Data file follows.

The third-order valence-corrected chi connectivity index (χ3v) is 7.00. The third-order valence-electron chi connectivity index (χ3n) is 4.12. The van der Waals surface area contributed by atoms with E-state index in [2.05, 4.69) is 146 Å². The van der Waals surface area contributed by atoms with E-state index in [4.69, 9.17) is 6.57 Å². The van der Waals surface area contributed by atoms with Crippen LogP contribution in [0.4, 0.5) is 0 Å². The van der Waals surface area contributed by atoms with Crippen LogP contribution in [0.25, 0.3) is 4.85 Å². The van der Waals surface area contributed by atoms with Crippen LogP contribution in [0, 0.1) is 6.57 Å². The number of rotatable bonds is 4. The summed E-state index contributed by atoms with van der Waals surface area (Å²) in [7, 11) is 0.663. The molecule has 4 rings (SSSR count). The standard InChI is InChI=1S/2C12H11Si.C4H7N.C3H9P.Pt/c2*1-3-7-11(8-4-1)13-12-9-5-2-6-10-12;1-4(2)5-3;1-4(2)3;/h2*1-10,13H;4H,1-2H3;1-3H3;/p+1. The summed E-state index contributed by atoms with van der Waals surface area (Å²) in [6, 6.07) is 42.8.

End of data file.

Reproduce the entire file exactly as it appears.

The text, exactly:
The third-order valence-corrected chi connectivity index (χ3v) is 7.00. The third-order valence-electron chi connectivity index (χ3n) is 4.12. The van der Waals surface area contributed by atoms with E-state index in [2.05, 4.69) is 146 Å². The van der Waals surface area contributed by atoms with E-state index in [4.69, 9.17) is 6.57 Å². The van der Waals surface area contributed by atoms with Crippen LogP contribution in [0.4, 0.5) is 0 Å². The van der Waals surface area contributed by atoms with Crippen LogP contribution in [0.25, 0.3) is 4.85 Å². The van der Waals surface area contributed by atoms with Crippen LogP contribution in [0, 0.1) is 6.57 Å². The number of rotatable bonds is 4. The summed E-state index contributed by atoms with van der Waals surface area (Å²) in [7, 11) is 0.663. The molecule has 4 rings (SSSR count). The standard InChI is InChI=1S/2C12H11Si.C4H7N.C3H9P.Pt/c2*1-3-7-11(8-4-1)13-12-9-5-2-6-10-12;1-4(2)5-3;1-4(2)3;/h2*1-10,13H;4H,1-2H3;1-3H3;/p+1. The summed E-state index contributed by atoms with van der Waals surface area (Å²) in [6, 6.07) is 42.8.